A group of researchers/psychologists did a study involving red balloons and elementary aged children.
Researchers took a classroom of students who had average-normal intelligence. Their teacher gave them each a red balloon. She then explained they would be playing a game. Each child would tie their red balloon to one of their ankles. When she said to go, the children would then run around the room and attempt to pop the other children's balloons while simultaneously protecting their balloon from being popped. The student who managed to pop balloons and keep their balloon from being popped would be declared the winner. After completing the instructions and asking for questions, the game began.
Students frantically ran about the room attempting to pop each other's balloons. One group of students flocked together in the corner of the room in an attempt to band together and ally against the impending forces, until one student in the group began popping those balloons. Pandemonium ensued. Students were running amuck as legs, arms, and feet flailed about the room until one boy stood victorious. He was the winner. Shards of red and once air filled wonderment littered the room as the other students moaned in disappointment for not being able to protect their balloons. There was a winner. And there were losers.
In another classroom researchers gathered mentally challenged students. Their teacher gave them the same instructions and told them to go. Standing in a state of bewilderment, these students felt a sense of appreciation for having received their red balloons and it was obvious they struggled with having to destroy one another's. A father of one little girl was watching and remembered the way his daughter responded. She knelt down and motioned to another little boy to come over and join her. Once together the little girl held her balloon as would a football player holding the ball for a kicker. The little boy proudly stomped on her balloon popping it. Seen as a sure success the little girl jumps up and begins joyously hugging the little boy until he breaks the embrace to kneel and hold his balloon for her. She too succeeds in popping the balloon and they return to their embrace. Once all the balloons have been popped, the students bond together in the center of the room in one big hug, congratulating one another on having achieved their goal - to pop the balloons. All were winners. There were no losers.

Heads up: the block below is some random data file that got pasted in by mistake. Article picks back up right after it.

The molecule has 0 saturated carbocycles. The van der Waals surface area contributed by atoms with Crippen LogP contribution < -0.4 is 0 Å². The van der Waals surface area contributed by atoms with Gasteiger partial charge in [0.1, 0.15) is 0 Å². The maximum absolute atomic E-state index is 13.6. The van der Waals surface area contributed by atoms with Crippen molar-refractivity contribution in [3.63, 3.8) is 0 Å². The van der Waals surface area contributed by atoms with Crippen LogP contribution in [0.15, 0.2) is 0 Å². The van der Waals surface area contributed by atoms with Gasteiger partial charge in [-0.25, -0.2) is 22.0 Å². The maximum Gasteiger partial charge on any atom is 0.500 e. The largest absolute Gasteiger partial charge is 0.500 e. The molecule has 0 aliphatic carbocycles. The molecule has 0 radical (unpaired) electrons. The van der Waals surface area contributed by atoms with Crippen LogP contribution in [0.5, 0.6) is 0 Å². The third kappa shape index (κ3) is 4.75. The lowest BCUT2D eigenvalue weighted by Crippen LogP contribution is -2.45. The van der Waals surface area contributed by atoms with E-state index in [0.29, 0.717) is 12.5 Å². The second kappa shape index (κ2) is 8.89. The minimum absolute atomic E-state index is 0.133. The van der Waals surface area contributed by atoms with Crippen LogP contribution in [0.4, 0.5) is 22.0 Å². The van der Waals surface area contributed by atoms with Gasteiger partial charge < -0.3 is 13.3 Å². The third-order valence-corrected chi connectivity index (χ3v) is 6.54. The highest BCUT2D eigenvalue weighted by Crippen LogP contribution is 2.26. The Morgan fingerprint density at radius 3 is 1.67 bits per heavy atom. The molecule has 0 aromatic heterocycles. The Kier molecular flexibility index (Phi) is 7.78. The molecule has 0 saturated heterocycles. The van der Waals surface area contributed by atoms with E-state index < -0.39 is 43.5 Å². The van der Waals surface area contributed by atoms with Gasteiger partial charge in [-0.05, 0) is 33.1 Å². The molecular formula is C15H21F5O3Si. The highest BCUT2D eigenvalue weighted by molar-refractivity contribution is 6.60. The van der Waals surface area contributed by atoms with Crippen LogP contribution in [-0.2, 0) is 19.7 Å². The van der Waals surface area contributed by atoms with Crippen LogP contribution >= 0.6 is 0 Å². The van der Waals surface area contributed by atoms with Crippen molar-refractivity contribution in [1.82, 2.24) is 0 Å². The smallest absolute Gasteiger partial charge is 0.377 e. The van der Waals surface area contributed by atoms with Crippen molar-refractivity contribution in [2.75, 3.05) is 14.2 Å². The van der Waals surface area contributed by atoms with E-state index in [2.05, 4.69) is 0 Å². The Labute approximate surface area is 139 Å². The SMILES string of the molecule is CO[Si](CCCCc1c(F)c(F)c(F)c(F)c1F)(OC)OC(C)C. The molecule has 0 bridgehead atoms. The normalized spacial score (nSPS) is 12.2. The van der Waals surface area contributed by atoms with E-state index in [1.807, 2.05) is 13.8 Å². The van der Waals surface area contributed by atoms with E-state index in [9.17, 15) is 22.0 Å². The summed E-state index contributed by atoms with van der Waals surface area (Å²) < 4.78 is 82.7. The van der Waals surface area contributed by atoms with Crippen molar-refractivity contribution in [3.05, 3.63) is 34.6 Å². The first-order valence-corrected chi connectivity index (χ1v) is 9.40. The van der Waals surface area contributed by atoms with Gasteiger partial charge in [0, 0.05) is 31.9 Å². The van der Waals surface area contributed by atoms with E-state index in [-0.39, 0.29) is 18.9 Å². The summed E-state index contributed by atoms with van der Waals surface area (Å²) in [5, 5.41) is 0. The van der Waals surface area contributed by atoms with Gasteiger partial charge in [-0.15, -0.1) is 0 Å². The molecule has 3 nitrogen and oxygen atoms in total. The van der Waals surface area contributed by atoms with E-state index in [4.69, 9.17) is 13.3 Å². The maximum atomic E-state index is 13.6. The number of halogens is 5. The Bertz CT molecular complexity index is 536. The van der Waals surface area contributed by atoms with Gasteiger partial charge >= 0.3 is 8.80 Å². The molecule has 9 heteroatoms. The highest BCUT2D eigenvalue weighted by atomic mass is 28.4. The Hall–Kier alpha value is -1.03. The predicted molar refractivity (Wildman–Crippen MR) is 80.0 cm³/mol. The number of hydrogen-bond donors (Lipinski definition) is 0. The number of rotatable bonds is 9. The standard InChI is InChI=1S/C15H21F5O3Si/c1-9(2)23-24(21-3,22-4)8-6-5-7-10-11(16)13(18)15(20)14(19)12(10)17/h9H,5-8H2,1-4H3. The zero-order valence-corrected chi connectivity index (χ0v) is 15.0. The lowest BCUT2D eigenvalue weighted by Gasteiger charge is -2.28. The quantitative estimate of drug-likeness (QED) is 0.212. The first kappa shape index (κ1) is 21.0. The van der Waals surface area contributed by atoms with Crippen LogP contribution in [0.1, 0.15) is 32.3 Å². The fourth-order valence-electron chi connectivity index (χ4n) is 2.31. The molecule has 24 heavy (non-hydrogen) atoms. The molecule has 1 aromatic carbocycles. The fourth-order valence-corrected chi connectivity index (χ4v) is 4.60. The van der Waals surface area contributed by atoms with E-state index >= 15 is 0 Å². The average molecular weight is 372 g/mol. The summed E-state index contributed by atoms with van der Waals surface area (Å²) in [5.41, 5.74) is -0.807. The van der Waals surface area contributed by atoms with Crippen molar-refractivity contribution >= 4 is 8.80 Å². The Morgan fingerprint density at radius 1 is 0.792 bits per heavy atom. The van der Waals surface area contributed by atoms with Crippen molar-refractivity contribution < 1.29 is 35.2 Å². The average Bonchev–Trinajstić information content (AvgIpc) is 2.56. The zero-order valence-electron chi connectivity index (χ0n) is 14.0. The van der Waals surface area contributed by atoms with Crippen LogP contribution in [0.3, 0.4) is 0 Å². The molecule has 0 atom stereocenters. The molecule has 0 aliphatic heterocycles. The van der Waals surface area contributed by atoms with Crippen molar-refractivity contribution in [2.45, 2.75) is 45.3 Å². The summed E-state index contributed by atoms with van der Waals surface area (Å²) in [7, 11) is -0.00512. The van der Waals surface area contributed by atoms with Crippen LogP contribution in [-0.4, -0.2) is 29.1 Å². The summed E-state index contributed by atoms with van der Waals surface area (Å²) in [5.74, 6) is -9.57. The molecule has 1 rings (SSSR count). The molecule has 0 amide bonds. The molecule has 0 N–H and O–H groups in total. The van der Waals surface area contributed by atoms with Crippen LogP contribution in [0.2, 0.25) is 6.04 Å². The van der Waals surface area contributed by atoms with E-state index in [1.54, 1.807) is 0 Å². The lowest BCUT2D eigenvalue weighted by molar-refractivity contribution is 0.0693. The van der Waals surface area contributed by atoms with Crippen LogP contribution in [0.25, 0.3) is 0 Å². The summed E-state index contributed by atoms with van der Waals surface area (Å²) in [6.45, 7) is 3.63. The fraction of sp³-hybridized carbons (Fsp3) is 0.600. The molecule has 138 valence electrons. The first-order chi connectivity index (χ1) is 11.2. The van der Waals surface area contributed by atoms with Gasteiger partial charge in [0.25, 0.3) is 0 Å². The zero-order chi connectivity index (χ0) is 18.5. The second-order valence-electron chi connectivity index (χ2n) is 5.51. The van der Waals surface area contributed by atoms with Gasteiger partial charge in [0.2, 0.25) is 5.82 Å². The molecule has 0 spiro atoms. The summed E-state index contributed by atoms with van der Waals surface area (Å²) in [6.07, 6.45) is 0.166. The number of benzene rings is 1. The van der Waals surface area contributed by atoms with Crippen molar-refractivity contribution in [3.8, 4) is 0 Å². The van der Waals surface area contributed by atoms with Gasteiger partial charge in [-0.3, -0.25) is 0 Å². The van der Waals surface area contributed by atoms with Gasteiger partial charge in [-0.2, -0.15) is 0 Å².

This simple study draws on the complexities of competition. The drive to compete is instilled in us from an early age, yet can be detrimental to our marriages. We should be longing to participate in marriages that celebrate the love and life of one another, not putting one another down to create winners and losers.
What are you doing with your red balloon?